Tampa Bay, FL (PRWEB) May 06, 2014
Security Awareness Training expert KnowBe4 issued a warning of a third criminal ransomware gang ramping up their attacks. The malware is called CryptorBit, (also known as HowDecrypt), and follows a very similar attack process as CryptoLocker and CryptoDefense, but the malware corrupts the first 512 or 1024 bytes of -any- data file it finds, regardless of extension increasing its potential to wreak havoc. The cyber gang uses social engineering to get the end-user to install the ransomware using a fake Flash update, or install a rogue antivirus product.
“Infections with this recent CryptorBit strain are on the rise, and once a user's files are encrypted, the fees are up to $500 ransom in bitcoin to decrypt the files,” said Stu Sjouwerman, CEO of KnowBe4.“It was initially released December 2013, and after debugging their criminal infrastructure, attacks are now increasing. Moreover, users can’t rely on antivirus since it catches less than 50% and “antivirus is dead” according to Symantec.
The CryptorBit ransomware comes with extra features. It appears to bypass Group Policy settings that were put in place to defend against this type of ransomware infection. The cybercriminals are also installing so-called cryptocoin miner software which utilizes the victim's computer to mine digital coins such as Bitcoin, which will get deposited in the malware developer's digital wallet, making them even more money according to bleepingcomputer.com
When a workstation is infected, the bad guys want you to install the Tor Browser, enter your address, and follow instructions on their website how to pay. They leave a friendly reminder that the sooner you pay, the more chance you have to "recover the files". Once you pay, supposedly you get their CryptorBit Decryptor program. Based on the payments sent to known CryptorBit Bitcoin addresses, quite a few people appear to have paid the ransom. The price can double after the first 96 hours (4 days).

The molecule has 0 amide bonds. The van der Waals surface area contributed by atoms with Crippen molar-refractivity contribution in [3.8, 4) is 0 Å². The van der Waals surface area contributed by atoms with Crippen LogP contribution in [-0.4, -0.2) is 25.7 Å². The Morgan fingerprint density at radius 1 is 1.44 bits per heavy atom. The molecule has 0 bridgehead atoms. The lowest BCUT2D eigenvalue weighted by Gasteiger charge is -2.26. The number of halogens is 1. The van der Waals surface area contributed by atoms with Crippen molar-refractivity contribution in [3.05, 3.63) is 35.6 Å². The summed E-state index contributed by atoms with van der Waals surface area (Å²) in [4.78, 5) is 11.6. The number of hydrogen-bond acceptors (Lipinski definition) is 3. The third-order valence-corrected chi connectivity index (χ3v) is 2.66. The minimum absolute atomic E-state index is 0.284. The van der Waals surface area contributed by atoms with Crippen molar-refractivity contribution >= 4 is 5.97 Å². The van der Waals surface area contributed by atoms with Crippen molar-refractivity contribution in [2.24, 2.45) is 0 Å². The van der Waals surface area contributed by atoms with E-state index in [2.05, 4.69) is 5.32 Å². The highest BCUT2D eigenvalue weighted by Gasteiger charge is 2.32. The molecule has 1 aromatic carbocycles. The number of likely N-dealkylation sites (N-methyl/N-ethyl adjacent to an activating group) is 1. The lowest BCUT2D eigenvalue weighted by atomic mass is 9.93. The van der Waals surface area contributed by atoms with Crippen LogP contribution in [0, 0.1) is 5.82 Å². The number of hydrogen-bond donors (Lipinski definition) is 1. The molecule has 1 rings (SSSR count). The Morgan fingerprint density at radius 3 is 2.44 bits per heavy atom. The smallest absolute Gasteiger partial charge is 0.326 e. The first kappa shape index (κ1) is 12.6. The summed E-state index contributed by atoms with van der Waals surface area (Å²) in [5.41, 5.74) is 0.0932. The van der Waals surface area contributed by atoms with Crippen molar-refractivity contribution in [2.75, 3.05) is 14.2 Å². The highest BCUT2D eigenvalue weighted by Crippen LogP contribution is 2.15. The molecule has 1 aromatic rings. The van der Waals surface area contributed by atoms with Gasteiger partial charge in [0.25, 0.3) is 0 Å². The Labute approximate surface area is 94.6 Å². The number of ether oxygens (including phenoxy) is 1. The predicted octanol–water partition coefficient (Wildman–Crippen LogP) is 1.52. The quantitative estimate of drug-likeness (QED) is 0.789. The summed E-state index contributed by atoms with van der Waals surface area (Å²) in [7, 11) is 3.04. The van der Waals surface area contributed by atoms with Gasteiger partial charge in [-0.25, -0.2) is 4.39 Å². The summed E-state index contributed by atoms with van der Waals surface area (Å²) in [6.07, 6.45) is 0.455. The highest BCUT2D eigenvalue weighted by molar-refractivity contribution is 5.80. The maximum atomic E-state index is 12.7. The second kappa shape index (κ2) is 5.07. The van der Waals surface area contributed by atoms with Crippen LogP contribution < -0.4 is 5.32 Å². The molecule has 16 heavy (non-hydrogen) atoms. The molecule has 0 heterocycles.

Sjouwerman gives these tips to prevent the loss of data;
1) Backup, backup, backup and test your restore procedure on a very regular basis.
2) Don’t rely on just antivirus as they normally run 6 hours behind attacks like this, enough for the bad guys to get in and wreak havoc. See Virus Bulletin’s testing info.
3) Don’t open anything suspicious. Use extra care to avoid phishing links and attachments. If you didn’t request it, don’t open it.
4) If you do fall prey to CryptorBit, wipe the infected machine(s), rebuild from the ground up, and restore the files from the most recent backup. If there are no backups, try to restore the files from Shadow Volume Copies. If these are not available, you can try a utility called DecrypterFixer written by Nathan Scott.
With malware like this out there, security education and behavior management is a must for any organization where users have access to email and the web.
To learn more visit http://www.knowbe4.com
About Stu Sjouwerman and KnowBe4
Stu Sjouwerman (pronounced “shower-man”) is the founder and CEO of KnowBe4, LLC, which provides web-based Security Awareness Training (employee security education and behavior management) to small and medium-sized enterprises. A data security expert with more than 30 years in the IT industry, Sjouwerman was the co-founder of Inc. 500 company Sunbelt Software, an award-winning anti-malware software company that he and his partner sold to GFI Software in 2010. Realizing that the human element of security was being seriously neglected, Sjouwerman decided to help entrepreneurs tackle cybercrime tactics through advanced security awareness training. KnowBe4 services hundreds of customers in a variety of industries, including highly-regulated fields such as healthcare, finance and insurance and is experiencing explosive growth with a surge of 427% in 2013 alone. Sjouwerman is the author of four books, with his latest being Cyberheist: The Biggest Financial Threat Facing American Businesses.
Tags: Ransomware, CryptoLocker, CryptorBit, Security Awareness Training, Phishing